TED Talk: How Kids Teach Themselves

Find it amazing children who have never been exposed English can learn it from a kiosk with just 1980-90s computer games made available to them. That the kids worked in groups appears to enhance the effect was also pretty interesting. One child would operate with 3 advising and all 4 would test the same, so they learn as much by watching as doing.

Speaking at LIFT 2007, Sugata Mitra talks about his Hole in the Wall project. Young kids in this project figured out how to use a PC on their own — and then taught other kids. He asks, what else can children teach themselves?

In 1999, Sugata Mitra and his colleagues dug a hole in a wall bordering an urban slum in New Delhi, installed an Internet-connected PC, and left it there (with a hidden camera filming the area). What they saw was kids from the slum playing around with the computer and in the process learning how to use it and how to go online, and then teaching each other.

In the following years they replicated the experiment in other parts of India, urban and rural, with similar results, challenging some of the key assumptions of formal education. The “Hole in the Wall” project demonstrates that, even in the absence of any direct input from a teacher, an environment that stimulates curiosity can cause learning through self-instruction and peer-shared knowledge. Mitra, who’s now a professor of educational technology at Newcastle University (UK), calls it “minimally invasive education.”

    “Education-as-usual assumes that kids are empty vessels who need to be sat down in a room and filled with curricular content. Dr. Mitra’s experiments prove that wrong.”
    Linux Journal

Please Don’t Write Off the LMS Just Yet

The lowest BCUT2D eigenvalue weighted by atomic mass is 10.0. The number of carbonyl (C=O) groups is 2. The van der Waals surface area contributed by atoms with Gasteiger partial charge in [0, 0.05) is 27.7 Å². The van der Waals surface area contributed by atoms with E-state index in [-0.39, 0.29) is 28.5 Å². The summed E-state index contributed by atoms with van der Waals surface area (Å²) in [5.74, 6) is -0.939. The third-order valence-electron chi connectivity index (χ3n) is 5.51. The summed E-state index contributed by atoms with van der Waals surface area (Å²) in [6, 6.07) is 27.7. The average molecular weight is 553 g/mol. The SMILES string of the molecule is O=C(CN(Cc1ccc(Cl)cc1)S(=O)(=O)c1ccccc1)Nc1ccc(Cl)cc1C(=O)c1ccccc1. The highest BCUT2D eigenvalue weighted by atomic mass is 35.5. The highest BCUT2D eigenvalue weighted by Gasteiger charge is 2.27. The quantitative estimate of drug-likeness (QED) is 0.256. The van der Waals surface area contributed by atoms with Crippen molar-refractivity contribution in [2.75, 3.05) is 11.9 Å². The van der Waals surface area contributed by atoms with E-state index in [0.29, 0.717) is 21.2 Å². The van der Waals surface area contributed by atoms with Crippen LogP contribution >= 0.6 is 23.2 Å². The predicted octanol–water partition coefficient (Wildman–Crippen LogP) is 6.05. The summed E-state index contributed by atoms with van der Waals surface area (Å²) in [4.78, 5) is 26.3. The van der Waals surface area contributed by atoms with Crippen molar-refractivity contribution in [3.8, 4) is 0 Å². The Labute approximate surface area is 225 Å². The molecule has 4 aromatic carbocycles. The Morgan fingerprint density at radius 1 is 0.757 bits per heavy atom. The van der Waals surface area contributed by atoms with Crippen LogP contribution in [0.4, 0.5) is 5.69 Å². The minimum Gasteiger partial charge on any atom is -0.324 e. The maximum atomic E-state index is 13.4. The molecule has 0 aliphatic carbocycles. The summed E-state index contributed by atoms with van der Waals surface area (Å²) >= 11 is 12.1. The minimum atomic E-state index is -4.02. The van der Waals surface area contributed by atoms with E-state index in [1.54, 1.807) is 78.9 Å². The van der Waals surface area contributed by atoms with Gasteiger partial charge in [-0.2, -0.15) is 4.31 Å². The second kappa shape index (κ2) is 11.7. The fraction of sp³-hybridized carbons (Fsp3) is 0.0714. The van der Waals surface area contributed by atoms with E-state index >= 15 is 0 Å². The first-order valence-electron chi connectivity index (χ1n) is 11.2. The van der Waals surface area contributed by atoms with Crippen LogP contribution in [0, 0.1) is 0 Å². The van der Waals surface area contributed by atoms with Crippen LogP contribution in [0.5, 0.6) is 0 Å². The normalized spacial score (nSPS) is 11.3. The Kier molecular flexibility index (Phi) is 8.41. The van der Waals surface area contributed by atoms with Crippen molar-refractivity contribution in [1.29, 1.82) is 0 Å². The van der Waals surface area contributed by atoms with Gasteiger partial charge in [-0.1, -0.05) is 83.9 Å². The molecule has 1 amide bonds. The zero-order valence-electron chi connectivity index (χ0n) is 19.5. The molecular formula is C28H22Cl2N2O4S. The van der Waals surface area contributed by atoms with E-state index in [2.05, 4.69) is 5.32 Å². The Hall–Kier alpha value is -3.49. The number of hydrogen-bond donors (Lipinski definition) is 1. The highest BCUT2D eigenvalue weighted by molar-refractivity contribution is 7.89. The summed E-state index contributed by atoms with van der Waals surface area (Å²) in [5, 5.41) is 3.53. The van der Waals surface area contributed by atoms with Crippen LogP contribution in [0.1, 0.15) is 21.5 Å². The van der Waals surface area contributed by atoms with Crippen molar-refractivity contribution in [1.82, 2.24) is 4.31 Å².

Found the Educational Technology Trends 2010 quite interesting. Especially the part which predicts yet again (still?) the death of the LMS.

Both learning and learning content are moving away from traditional centripetal models, in which everything happens at set locations and is controlled at the institutional/publisher level (top-down), and moving toward centrifugal models that are learner-focused (bottom-up) and in which learning happens wherever a student happens to be. This means new platform models for learning (post-LMS), greater mobile access, more flexible e-commerce models, and a renewed explosion in generic online learning.

I suspect the relationship between the LMS and what is next is more like  LMS : post-LMS/PLE/DIY U :: book : Internet. The Internet has not as of yet killed off the book. We still have plenty of books available. Even books are shifting towards digital. The Internet just moved into greater prominence and changed how we think. Similarly, new platforms may result in something which we will think of as how students learn in higher education, but the LMS will still be around for a very long while. (Which is good because it means I still have a job for a while.)